Prince Harry is doing his mum's work.
On Thursday evening, the royal attended the Attitude magazine awards, where he called on people to "embrace regular testing" for HIV and AIDS.
Harry, 33, also paid tribute to Princess Diana's work in breaking down the stigma surrounding HIV/AIDS after she was posthumously honoured with the Legacy award 20 years after her death. Harry collected the award on his mother's behalf.
"[Diana] knew that AIDS was one of the things that many wanted to ignore and seemed like a hopeless challenge. She knew that the misunderstanding of this relatively new disease was creating a dangerous situation when mixed with homophobia," Harry said.
"So when, that April [in 1987], she took the hand of a 32-year-old man with HIV, in front of the cameras, she knew exactly what she was doing. She was using her position as Princess of Wales — the most famous woman in the world — to challenge everyone to educate themselves, to find their compassion and to reach out to those who need help instead of pushing them away.
She was using her position as Princess of Wales — the most famous woman in the world — to challenge everyone to educate themselves, to find their compassion and to reach out to those who need help instead of pushing them away.
"In the year before my mother's death, the first truly effective anti-retroviral treatments were developed for HIV and AIDS. She did not live to see this treatment become widely available and save countless lives in the U.K. and around the world."
He continued: "I often wonder about what she would be doing to continue the fight against HIV and AIDS if she were still with us today," Harry noted.
"I believe that she would be telling everyone across society — not just those most at risk — that with effective treatment being free and available in the U.K., that we must all embrace regular testing — both for our own sake and for those that we love.
"She would be demanding that same access to treatment and testing for young people in Africa and across the world. She would, of course, be standing alongside those who are living openly as healthy, happy and HIV-positive. William and I are incredibly proud of what our mother achieved."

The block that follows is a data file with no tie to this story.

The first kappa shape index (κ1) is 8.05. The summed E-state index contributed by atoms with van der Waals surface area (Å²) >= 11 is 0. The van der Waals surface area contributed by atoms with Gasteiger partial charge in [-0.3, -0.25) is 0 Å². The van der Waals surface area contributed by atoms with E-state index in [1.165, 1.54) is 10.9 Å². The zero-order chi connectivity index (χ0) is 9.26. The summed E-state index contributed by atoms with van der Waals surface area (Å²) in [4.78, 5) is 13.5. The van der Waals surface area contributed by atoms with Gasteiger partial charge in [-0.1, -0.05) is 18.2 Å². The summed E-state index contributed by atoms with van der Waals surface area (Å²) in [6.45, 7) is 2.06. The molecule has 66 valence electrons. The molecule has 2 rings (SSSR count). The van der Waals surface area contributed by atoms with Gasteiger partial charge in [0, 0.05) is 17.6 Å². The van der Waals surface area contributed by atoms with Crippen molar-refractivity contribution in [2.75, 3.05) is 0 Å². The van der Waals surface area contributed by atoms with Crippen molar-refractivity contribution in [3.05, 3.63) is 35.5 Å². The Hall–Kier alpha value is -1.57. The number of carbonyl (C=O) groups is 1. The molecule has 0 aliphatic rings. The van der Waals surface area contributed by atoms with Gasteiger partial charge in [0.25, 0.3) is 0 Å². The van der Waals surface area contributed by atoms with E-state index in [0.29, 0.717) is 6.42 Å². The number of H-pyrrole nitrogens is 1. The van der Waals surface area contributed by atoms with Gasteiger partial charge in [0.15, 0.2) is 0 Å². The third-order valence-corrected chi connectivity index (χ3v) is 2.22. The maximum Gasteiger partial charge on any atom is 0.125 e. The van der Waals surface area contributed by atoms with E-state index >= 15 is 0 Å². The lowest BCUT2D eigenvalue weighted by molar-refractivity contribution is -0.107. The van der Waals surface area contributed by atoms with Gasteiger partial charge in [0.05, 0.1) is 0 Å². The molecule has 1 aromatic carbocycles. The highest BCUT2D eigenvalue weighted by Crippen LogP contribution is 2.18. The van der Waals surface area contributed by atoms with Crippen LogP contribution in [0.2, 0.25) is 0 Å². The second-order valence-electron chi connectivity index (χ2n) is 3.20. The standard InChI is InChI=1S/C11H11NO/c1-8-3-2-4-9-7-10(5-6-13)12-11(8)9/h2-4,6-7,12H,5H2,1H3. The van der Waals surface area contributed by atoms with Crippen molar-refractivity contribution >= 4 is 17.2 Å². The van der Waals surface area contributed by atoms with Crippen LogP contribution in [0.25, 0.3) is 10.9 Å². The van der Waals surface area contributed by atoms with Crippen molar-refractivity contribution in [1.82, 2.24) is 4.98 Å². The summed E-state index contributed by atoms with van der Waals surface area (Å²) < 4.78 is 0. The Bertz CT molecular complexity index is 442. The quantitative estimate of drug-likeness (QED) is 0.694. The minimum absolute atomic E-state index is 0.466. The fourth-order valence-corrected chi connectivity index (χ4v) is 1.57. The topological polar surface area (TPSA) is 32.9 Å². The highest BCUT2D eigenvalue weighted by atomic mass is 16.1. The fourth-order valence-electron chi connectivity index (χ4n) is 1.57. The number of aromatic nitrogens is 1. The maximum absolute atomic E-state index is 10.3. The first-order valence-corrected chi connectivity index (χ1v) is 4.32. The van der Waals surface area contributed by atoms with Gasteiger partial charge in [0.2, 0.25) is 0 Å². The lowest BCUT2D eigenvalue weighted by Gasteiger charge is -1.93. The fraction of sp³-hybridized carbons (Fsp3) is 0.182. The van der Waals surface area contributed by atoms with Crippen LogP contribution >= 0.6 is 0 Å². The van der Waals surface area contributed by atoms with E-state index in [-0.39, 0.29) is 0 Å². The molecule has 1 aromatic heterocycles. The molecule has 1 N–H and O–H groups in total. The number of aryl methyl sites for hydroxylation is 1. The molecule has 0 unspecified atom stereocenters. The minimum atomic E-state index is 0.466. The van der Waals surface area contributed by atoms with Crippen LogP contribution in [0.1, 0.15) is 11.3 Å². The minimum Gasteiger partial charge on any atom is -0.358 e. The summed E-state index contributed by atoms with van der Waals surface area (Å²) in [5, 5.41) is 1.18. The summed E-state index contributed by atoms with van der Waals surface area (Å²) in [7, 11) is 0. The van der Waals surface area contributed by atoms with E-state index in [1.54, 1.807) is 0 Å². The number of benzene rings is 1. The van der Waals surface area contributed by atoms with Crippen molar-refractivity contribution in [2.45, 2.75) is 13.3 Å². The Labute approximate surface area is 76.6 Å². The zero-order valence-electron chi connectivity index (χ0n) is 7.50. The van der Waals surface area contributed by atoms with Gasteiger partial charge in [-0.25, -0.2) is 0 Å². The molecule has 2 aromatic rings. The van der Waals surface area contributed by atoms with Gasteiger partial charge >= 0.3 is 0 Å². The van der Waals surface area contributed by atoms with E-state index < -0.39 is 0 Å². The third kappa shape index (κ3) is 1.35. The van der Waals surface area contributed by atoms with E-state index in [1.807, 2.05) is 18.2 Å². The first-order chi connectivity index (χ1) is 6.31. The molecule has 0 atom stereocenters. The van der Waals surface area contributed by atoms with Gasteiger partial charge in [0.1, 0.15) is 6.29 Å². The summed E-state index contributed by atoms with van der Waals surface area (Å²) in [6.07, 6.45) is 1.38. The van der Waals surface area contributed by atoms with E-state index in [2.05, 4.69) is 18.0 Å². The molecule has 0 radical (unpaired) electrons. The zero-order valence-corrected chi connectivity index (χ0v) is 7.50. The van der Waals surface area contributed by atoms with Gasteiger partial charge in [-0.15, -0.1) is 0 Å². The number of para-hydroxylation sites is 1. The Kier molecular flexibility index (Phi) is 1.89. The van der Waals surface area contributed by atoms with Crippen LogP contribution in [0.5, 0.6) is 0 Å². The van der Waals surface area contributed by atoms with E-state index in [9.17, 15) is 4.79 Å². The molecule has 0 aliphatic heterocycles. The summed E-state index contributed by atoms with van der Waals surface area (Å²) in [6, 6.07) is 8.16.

She would be demanding that same access to treatment and testing for young people in Africa and across the world.
The fifth-in-line to the throne has previously done work to shed the stigma attached to HIV/AIDS.
Prince Harry gets tested for HIV at Burrell St Sexual Health Clinic to show how quick and easy it is to be tested for HIV. It is a free, simple finger prick test and gives nearly instant results. Prince Harry believes that until everyone is relaxed about taking HIV tests - whether from higher risk groups or not - then tackling the stigma and fear surrounding this simple test will continue to allow the virus to win. Watch the test live on The Royal Family's Facebook page. www.facebook.com/thebritishmonarchy.
After his test came back negative, Harry pointed out how "amazingly quick" it is and asked the Facebook Live audience: "So whether you're a man, woman, gay, straight, black or white — even ginger — why wouldn't you come and have a test?"
According to the Kensington Palace, HIV rates in the U.K. continue to rise because nearly 20 per cent of HIV patients are unaware of their diagnosis.
Whether you're a man, woman, gay, straight, black or white — even ginger — why wouldn't you come and have a test?
Last September, Harry visited London's Mildmay Mission Hospital — the same hospital Diana made famous back in 1989 when she shook hands with and kissed an AIDS patient on its premises.
According to Kerry Reeves-Kneip, who showed Harry around the hospital, the prince said it was "very important for him to come [to the hospital]," because it was an important place to his mother.
In a recent BBC documentary, "Diana, 7 Days," Harry revealed why he feels obligated to honour his late mother.
"All I want to do is fill the holes that my mother has left, and between myself and William, and everyone else who's in those privileged positions, to try and make a difference," he explained in the doc. "And that's what it's about for us. To try and make a difference."
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